A Year's Journey through France and Part of Spain, Volume II (of 2) eBook

Philip Thicknesse
This eBook from the Gutenberg Project consists of approximately 108 pages of information about A Year's Journey through France and Part of Spain, Volume II (of 2).

If God delights so much in variety, as all things animate and inanimate sufficiently prove, no wonder that man should do so too:  and I have now been so accustomed to move, though slowly, that I intend to creep on to my journey’s end, by which means I may live to have been an inhabitant of every town almost in Europe, and die, as I have lately (and wish I had always) lived, a free citizen of the whole world, slave to no sect, nor subject to any King.  Yet, I would not be considered as one wishing to promote that disposition in others; for I must confess, that it is in England alone, where an innocent and virtuous man can sit down and enjoy the blessings of liberty and his own chearful hearth, in full confidence that no earthly power can disturb it; and the best reason which can be offered in favour of Englishmen visiting other kingdoms, is, to enable them, upon their return, to know how to enjoy the inestimable blessings of their own.

LETTER LVI.

For what should I cross the streight which divides us, though it were but half seven leagues? we should only meet to part again, and purchase pleasure, as most pleasures are purchased, too dearly; I have dropt some heavy tears, (ideally at least) over poor BUCKLE’S[J] grave, and it is all one to a man, now with GOD! on what King’s soil such a tribute as that is paid:  had some men of all nations known the goodness of his heart as we did, some men of all nations would grieve as we do.  When I frequented Morgan’s[K] I used him as a touch-stone, to try the hearts of other men upon; for, as he was not rich, he was out of the walk of knaves and flatterers, and such men, who were moot prejudiced in his favour at first sight, and coveted not his company after a little acquaintance, I always avoided as beings made of base metal.  It was for this reason I despised that ****** ****, (you know who I mean) for you too have seen him snarl, and bite, and play the dog, even to BUCKLE!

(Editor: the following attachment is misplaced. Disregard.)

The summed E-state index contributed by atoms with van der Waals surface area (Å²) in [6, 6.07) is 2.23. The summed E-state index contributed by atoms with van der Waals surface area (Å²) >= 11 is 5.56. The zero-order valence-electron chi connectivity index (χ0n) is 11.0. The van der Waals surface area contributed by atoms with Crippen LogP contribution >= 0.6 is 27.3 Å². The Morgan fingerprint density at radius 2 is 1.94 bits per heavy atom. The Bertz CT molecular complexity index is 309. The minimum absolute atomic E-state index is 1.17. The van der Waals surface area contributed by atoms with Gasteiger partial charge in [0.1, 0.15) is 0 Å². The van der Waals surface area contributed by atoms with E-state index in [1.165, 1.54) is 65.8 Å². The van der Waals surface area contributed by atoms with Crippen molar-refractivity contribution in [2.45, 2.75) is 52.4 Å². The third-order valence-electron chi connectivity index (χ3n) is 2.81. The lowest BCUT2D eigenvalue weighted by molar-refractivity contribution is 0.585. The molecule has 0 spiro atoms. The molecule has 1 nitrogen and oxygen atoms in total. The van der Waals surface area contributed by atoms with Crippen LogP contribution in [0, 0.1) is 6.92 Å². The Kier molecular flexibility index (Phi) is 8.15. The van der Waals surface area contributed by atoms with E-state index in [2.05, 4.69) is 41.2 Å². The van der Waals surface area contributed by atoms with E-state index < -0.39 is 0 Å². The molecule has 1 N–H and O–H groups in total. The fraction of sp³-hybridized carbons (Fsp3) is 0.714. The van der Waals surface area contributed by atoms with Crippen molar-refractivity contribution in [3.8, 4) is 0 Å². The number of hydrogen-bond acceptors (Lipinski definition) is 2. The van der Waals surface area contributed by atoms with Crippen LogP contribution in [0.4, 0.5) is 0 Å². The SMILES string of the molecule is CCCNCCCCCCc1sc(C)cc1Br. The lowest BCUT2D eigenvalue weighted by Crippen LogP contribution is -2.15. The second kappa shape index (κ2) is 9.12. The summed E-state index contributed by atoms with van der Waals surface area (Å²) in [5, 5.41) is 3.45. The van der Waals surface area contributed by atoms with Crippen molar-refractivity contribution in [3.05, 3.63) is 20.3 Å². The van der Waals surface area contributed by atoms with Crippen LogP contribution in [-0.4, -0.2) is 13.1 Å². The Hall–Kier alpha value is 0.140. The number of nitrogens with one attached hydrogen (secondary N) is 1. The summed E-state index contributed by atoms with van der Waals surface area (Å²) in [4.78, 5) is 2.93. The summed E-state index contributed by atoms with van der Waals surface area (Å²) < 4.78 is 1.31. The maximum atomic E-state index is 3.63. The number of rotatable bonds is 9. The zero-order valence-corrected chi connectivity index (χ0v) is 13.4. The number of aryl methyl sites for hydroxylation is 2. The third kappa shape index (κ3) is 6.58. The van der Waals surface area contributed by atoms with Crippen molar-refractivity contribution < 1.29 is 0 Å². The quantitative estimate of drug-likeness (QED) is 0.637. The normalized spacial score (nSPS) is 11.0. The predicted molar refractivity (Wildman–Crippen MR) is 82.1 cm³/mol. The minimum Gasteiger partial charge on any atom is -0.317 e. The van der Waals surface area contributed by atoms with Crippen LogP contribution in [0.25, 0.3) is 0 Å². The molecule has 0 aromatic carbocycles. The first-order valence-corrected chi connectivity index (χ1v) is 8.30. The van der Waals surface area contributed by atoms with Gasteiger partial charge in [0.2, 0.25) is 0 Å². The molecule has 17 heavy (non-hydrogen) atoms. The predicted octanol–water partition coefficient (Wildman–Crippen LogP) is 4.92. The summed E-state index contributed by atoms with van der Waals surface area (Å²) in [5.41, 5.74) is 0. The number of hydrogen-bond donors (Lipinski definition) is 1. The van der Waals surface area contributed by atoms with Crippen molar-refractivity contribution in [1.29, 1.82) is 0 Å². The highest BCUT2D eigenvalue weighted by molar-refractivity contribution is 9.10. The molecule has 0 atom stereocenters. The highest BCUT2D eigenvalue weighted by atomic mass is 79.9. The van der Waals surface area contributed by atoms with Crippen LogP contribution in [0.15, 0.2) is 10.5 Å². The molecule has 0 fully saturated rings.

[J] WILLIAM BUCKLE, Esq.

   [K] MORGAN’S Coffee-House, Grove, BATH.

Our Sunday night’s tea club, round his chearful hearth, is now for ever dissolved, and SHARPE and RYE have administered their last friendly offices with a potion of sorrow.

Were I the hermit of St. Catharine, I would chissel his name as deeply into one of my pine-heads, as his virtues are impressed on my memory.  Though I have lost his guinea, I will not lose his name; he looked down with pity upon me when here; who can say he may not do so still?  I should be an infidel, did not a few such men as he keep me back.

And now, my dear Sir, after the many trifling subjects in this very long correspondence with you, I will avail myself of this good one, to close it, on the noblest work of GOD, AN HONEST MAN.  The loss of such a friend, is sufficient to induce one to lay aside all pursuits, but that of following his example, and to prepare to follow him.

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A Year's Journey through France and Part of Spain, Volume II (of 2) from Project Gutenberg. Public domain.
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